So I was one of the lucky reviewers who got this book free through the Chick Club. Thanks guys!
In reading this book, I hoped for a fun, lighthearted read about female relationships. After finishing the book, it is safe to say that is exactly what I got out of this book.
I found the characters to be hit or miss in how I felt about them. While the overall character development was well done, many of the characters, like Maxi and Tom, seem stereotypical and boring. This never gave me much incentive to root for them or understand them. McCormack does score a homerun in developing a few characters like Rocks (as previously discussed) and Bess, the sweet girl, that of the two best friends, most us want to relate to.
I enjoyed reading the hilarious banter between Bess and Maxi. Mccormack uses a casual speech pattern peppered with four letter words perhaps to convey the girls' closeness and ease with each other. I did not feel the cursing added much and often it detracted from an otherwise great scene. The references to T.O. did not offend me, but since I am from Vancouver, I did not understand the significance of most of them.
While the book describes itself as a female breakup book, I have to agree with other reviewers that thought the breakup was not as toxic as I thought it was going to be. It seemed to be more of realization that the two girls were not true best or even good friends. I was disappointed that the book did not delve much into the aftermath of the breakup or the sadness that comes with losing someone you have invested time and love in.
Overall, I think this book works as a lighthearted look at love and relationships. I would recommend this book to anyone, who wants an easy read and likes great dialogue.
The synopsis of this book promised a fun and exciting chicklit and I couldn't wait to get my hands on it. I was, however, rather disappointed when I've gotten through the first few chapters and the book did not appear to live up to my expectations.
McCormack was very funny and very witty. I enjoyed all the quirky little comments embedded throughout the novel. Unfortunately, that was about the only thing I liked about it.
First thing I noticed about the book was that there really wasn't anything interesting that happened. We knew the friendship was doomed because it said so on the back cover, so I was expecting to feel the tension building up with each chapter. But the tension never happened. The girls never really fought until the end, even the fight between Bess and Marcus was shortlived (and the only had one spat). There was nothing to carry me from one chapter to the next.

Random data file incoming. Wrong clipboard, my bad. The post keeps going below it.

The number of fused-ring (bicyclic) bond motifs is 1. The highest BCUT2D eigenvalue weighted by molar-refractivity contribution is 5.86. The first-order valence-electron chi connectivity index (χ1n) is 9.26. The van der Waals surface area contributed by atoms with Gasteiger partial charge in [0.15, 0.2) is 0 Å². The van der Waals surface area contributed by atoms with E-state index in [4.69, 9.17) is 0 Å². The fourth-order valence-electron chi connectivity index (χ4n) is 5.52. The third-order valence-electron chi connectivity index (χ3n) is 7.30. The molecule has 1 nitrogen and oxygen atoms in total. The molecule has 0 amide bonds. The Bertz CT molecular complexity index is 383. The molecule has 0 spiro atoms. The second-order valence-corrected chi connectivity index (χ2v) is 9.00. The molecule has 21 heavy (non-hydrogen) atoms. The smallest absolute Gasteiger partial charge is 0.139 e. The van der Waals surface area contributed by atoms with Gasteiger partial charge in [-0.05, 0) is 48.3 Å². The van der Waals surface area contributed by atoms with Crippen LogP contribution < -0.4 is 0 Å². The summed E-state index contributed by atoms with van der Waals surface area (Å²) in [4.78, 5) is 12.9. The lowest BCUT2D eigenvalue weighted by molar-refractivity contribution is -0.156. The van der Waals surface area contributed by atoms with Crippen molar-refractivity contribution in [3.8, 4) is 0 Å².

Although McCormack had devoted a lot of effort in character development by providing the readers ample details on Bess and Maxi's personalities and their friendship, I found her characters and their relationships with each other lacked substance. It was as if I was looking watching their lives through a glass window. None of the characters were able to grab my senses and draw me into the book. It almost felt like McCormack was trying to write a book about an ordinary girl that everyone can relate to but she went a little too far. Bess was too ordinary; she was a little boring to read about.
I also thought the ending was unrealistic. Maxi came across as spoiled and selfish but I thought her tandrum at the party leading to the demise of their friendship was a little farfetched. This brings us back to the lack of tension throughout the book. While Maxi showed small signs of jealousy prior to the party, I did not feel that her resentment towards Bess was strong enough to warrant a broken friendship. Every friendship harbours some degree of jealousy and resentment at one point or another; no friendship (or relationship for that matter) is perfect. The ending of a long friendship is a very traumatic event and I found it hard to believe that Maxi would so easily throw all of that away because she blew up at Bess, once. Had Maxi been acting like a crazy jealous maniac throughout the book, thus creating tension between the girls, then this ending would have been more appropriate. Also, with the climax in the last 5 pages of the book, it felt the ending was very rushed and poorly thought out. In the end, it almost felt as though Bess was not overly bothered by her broken friendship with Maxi; that is also hard to believe because Bess was portraited as someone who love with all her heart and will forever stand by her loyalty to her friends. I expected her to be completely broken hearted at the lost of her bestfriend of 16 years.